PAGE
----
Along with the redevelopment project of Kwong Wah Hospital, Tung Wah Museum will soon carry out large scale maintenance works under the support of the Antiquities and Monuments Office. The Museum will be temporarily closed from 19 June 2016 to 31 December 2018 and its invaluable collection of relics will be temporarily stored in a proper site. While the archives originally kept in the Museum will be relocated to the newly setup TWGHs Maisy Ho Archives and Relics Centre for permanent preservation, the archives service of the Museum will continue to serve the public in the new Centre.
Situated in the Kwong Wah Hospital compound on 25 Waterloo Road in Kowloon, Tung Wah Museum was formerly the Main Hall and the only surviving part of the original Kwong Wah Hospital, which was subsequently redeveloped all around it in 1958. In 1970, the centenary year of Tung Wah Group of Hospitals (TWGHs), the building was converted into a museum to collect, preserve and display the archives and relics of the Group. The Museum was opened to public in 1993 and was declared a monument by the Hong Kong Government in 2010.
Apart from serving the people in need, TWGHs has also taken up a pioneering role in local heritage preservation, with an aim to safeguard, explore, share and inherit the cultural heritage of the Group, as all these precious collections have also reflected the societal development of Hong Kong.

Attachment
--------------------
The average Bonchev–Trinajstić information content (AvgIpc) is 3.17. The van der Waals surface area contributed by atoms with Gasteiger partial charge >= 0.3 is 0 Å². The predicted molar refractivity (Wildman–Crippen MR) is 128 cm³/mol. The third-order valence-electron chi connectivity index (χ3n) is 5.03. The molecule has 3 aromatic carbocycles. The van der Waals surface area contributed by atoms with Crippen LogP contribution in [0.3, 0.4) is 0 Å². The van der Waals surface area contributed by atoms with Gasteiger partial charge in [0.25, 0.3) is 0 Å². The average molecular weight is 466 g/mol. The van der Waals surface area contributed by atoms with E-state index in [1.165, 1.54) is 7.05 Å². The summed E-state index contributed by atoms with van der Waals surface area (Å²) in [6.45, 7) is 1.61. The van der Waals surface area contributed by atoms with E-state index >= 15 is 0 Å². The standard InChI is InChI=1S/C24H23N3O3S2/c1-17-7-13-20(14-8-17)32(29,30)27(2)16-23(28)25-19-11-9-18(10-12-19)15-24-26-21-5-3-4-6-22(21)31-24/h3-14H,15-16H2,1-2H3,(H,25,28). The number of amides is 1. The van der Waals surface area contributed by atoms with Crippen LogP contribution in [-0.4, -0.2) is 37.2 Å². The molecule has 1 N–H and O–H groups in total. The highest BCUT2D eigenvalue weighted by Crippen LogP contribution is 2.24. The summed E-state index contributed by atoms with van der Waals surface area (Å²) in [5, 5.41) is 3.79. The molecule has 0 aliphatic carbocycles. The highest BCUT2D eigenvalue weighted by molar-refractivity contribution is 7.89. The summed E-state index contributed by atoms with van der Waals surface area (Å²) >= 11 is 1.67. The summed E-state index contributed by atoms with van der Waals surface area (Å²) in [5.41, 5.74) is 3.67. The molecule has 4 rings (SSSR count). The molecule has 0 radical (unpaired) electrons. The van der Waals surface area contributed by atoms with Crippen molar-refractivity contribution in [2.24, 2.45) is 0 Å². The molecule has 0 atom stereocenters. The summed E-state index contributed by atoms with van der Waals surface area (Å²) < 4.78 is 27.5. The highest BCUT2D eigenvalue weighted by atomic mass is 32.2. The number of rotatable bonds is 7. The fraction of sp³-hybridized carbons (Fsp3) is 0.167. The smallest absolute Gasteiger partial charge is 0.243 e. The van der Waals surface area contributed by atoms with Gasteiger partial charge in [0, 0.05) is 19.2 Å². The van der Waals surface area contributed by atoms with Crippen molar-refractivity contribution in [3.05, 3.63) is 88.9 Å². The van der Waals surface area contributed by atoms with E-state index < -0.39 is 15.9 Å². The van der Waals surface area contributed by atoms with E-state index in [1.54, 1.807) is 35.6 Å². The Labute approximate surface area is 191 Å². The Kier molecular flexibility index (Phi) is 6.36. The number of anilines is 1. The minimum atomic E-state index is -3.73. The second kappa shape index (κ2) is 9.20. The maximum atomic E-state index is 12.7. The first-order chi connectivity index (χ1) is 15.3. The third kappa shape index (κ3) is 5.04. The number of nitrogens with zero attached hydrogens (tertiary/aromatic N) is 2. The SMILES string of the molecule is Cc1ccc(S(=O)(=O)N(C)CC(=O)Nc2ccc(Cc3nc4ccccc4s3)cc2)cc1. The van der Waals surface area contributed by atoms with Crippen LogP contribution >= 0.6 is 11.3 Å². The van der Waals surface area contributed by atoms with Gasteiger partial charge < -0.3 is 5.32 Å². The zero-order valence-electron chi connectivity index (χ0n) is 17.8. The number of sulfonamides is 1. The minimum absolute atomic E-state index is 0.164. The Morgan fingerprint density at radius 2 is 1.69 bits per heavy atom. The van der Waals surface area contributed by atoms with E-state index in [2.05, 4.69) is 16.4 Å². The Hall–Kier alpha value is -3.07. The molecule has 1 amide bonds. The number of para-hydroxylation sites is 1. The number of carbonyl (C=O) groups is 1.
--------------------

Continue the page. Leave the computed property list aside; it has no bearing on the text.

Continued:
Although the Tung Wah Museum will be closed soon, interested parties can learn more about its architectural features and its plaques and couplets collection from the newly published “Tung Wah Museum Photo Album” and “Catalogue for the Plaques and Couplets of the Tung Wah Museum”.
Since its establishment in 1870, TWGHs has been all along upholding its mission “To heal the sick and to relieve the distressed; to care for the elderly and to rehabilitate the disabled; to promote education and to nurture youngsters; and to raise the infants and to guide the children.” Nowadays, TWGHs has become the largest charitable organization in Hong Kong. For over a hundred years, TWGHs’ medical and health, education and community services have developed rapidly to fulfill the needs of the society and to provide high quality services at low rates. Today, TWGHs operates over 303 services centres, including 5 hospitals and health services and 28 Chinese and Western medicine services centres, 53 education services centres, 215 community services centres that cover elderly, youth and family, rehabilitation and traditional services, whilst the Tung Wah Museum strives to promote, restore and preserve the heritage and relics of TWGHs. TWGHs Archives and Relics Centre has been set up to preserve TWGHs’ valuable cultural assets.
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For media inquiries, please contact the Corporate Communications Branch of TWGHs at 2859 7453.